(See also Nausea and Vomiting During Early Pregnancy Nausea and Vomiting During Early Pregnancy Nausea and vomiting affect up to 80% of pregnant women. Symptoms are most common and most severe during the 1st trimester. Although common usage refers to morning sickness, nausea, vomiting... read more .)
Pregnancy frequently causes nausea and vomiting; the cause appears to be rapidly increasing levels of estrogens or the beta subunit of human chorionic gonadotropin (beta-hCG). Vomiting usually develops at about 5 weeks gestation, peaks at about 9 weeks, and disappears by about 16 or 18 weeks. It is often called morning sickness, but it can occur any time of day. Women with normal nausea and vomiting during pregnancy usually continue to gain weight and do not become dehydrated.
Hyperemesis gravidarum is an extreme form of normal nausea and vomiting during pregnancy. It can be distinguished because it causes the following:
Weight loss (> 5% of weight)
Electrolyte abnormalities (in many women)
As dehydration progresses, it can cause tachycardia and hypotension.
Hyperemesis gravidarum may cause mild, transient hyperthyroidism Hyperthyroidism Hyperthyroidism is characterized by hypermetabolism and elevated serum levels of free thyroid hormones. Symptoms include palpitations, fatigue, weight loss, heat intolerance, anxiety, and tremor... read more . Hyperemesis gravidarum that persists past 16 to 18 weeks is uncommon but may seriously damage the liver, causing severe centrilobular necrosis or widespread fatty degeneration, and may cause Wernicke encephalopathy Wernicke Encephalopathy Wernicke encephalopathy is characterized by acute onset of confusion, nystagmus, partial ophthalmoplegia, and ataxia due to thiamin deficiency. Diagnosis is primarily clinical. The disorder... read more or esophageal rupture Esophageal Rupture Esophageal rupture may be iatrogenic during endoscopic procedures or other instrumentation or may be spontaneous (Boerhaave syndrome). Patients are seriously ill, with symptoms of mediastinitis... read more .
Diagnosis of Hyperemesis Gravidarum
Sometimes serial weight measurements
Serum electrolytes and renal function tests
Clinicians suspect hyperemesis gravidarum based on symptoms (eg, onset, duration, and frequency of vomiting; exacerbating and relieving factors; type and amount of emesis). Serial weight measurements can support the diagnosis.
If hyperemesis gravidarum is suspected, urine ketones, thyroid-stimulating hormone, serum electrolytes, blood urea nitrogen (BUN), creatinine, aspartate aminotransferase (AST), alanine aminotransferase (ALT), magnesium, and phosphorus are measured. Obstetric ultrasonography should be done to rule out hydatidiform mole Gestational Trophoblastic Disease Gestational trophoblastic disease is proliferation of trophoblastic tissue in pregnant or recently pregnant women. Manifestations may include excessive uterine enlargement, vomiting, vaginal... read more and check for multifetal pregnancy Multifetal Pregnancy Multifetal pregnancy is presence of > 1 fetus in the uterus. Multifetal (multiple) pregnancy occurs in up to 1 of 30 deliveries. Risk factors for multiple pregnancy include Ovarian stimulation... read more .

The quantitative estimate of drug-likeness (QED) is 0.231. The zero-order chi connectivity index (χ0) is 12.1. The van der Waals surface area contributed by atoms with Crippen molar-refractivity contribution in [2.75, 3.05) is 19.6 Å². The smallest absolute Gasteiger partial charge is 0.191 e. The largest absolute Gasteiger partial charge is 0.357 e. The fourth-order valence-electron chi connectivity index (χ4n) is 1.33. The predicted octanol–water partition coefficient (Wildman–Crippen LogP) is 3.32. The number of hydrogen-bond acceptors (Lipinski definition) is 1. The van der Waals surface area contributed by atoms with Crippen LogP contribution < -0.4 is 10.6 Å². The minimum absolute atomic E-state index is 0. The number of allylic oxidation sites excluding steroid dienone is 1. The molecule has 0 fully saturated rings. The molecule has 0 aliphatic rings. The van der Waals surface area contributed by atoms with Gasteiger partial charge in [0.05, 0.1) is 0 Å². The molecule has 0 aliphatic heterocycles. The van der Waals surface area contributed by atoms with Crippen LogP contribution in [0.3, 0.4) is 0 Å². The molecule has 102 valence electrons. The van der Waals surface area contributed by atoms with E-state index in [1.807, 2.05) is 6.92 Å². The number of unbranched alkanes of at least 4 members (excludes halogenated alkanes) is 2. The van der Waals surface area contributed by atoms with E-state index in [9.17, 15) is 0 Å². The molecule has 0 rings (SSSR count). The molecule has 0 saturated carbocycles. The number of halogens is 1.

Other disorders that can cause vomiting must be excluded; they include gastroenteritis Overview of Gastroenteritis Gastroenteritis is inflammation of the lining of the stomach and small and large intestines. Most cases are infectious, although gastroenteritis may occur after ingestion of drugs and chemical... read more , hepatitis Overview of Acute Viral Hepatitis Acute viral hepatitis is diffuse liver inflammation caused by specific hepatotropic viruses that have diverse modes of transmission and epidemiologies. A nonspecific viral prodrome is followed... read more , appendicitis Appendicitis Appendicitis is acute inflammation of the vermiform appendix, typically resulting in abdominal pain, anorexia, and abdominal tenderness. Diagnosis is clinical, often supplemented by CT or ultrasonography... read more , cholecystitis Acute Cholecystitis Acute cholecystitis is inflammation of the gallbladder that develops over hours, usually because a gallstone obstructs the cystic duct. Symptoms include right upper quadrant pain and tenderness... read more , other biliary tract disorders, peptic ulcer disease Peptic Ulcer Disease A peptic ulcer is an erosion in a segment of the gastrointestinal mucosa, typically in the stomach (gastric ulcer) or the first few centimeters of the duodenum (duodenal ulcer), that penetrates... read more , intestinal obstruction Intestinal Obstruction Intestinal obstruction is significant mechanical impairment or complete arrest of the passage of contents through the intestine due to pathology that causes blockage of the bowel. Symptoms include... read more , hyperthyroidism Hyperthyroidism Hyperthyroidism is characterized by hypermetabolism and elevated serum levels of free thyroid hormones. Symptoms include palpitations, fatigue, weight loss, heat intolerance, anxiety, and tremor... read more not caused by hyperemesis gravidarum (eg, caused by Graves disease), gestational trophoblastic disease Gestational Trophoblastic Disease Gestational trophoblastic disease is proliferation of trophoblastic tissue in pregnant or recently pregnant women. Manifestations may include excessive uterine enlargement, vomiting, vaginal... read more , nephrolithiasis, pyelonephritis Acute pyelonephritis Bacterial urinary tract infections (UTIs) can involve the urethra, prostate, bladder, or kidneys. Symptoms may be absent or include urinary frequency, urgency, dysuria, lower abdominal pain... read more , diabetic ketoacidosis Diabetic Ketoacidosis (DKA) Diabetic ketoacidosis (DKA) is an acute metabolic complication of diabetes characterized by hyperglycemia, hyperketonemia, and metabolic acidosis. Hyperglycemia causes an osmotic diuresis with... read more or gastroparesis, benign intracranial hypertension Idiopathic Intracranial Hypertension Idiopathic intracranial hypertension causes increased intracranial pressure without a mass lesion or hydrocephalus, probably by obstructing venous drainage; cerebrospinal fluid composition is... read more , and migraine headaches Migraine Migraine is an episodic primary headache disorder. Symptoms typically last 4 to 72 hours and may be severe. Pain is often unilateral, throbbing, worse with exertion, and accompanied by symptoms... read more .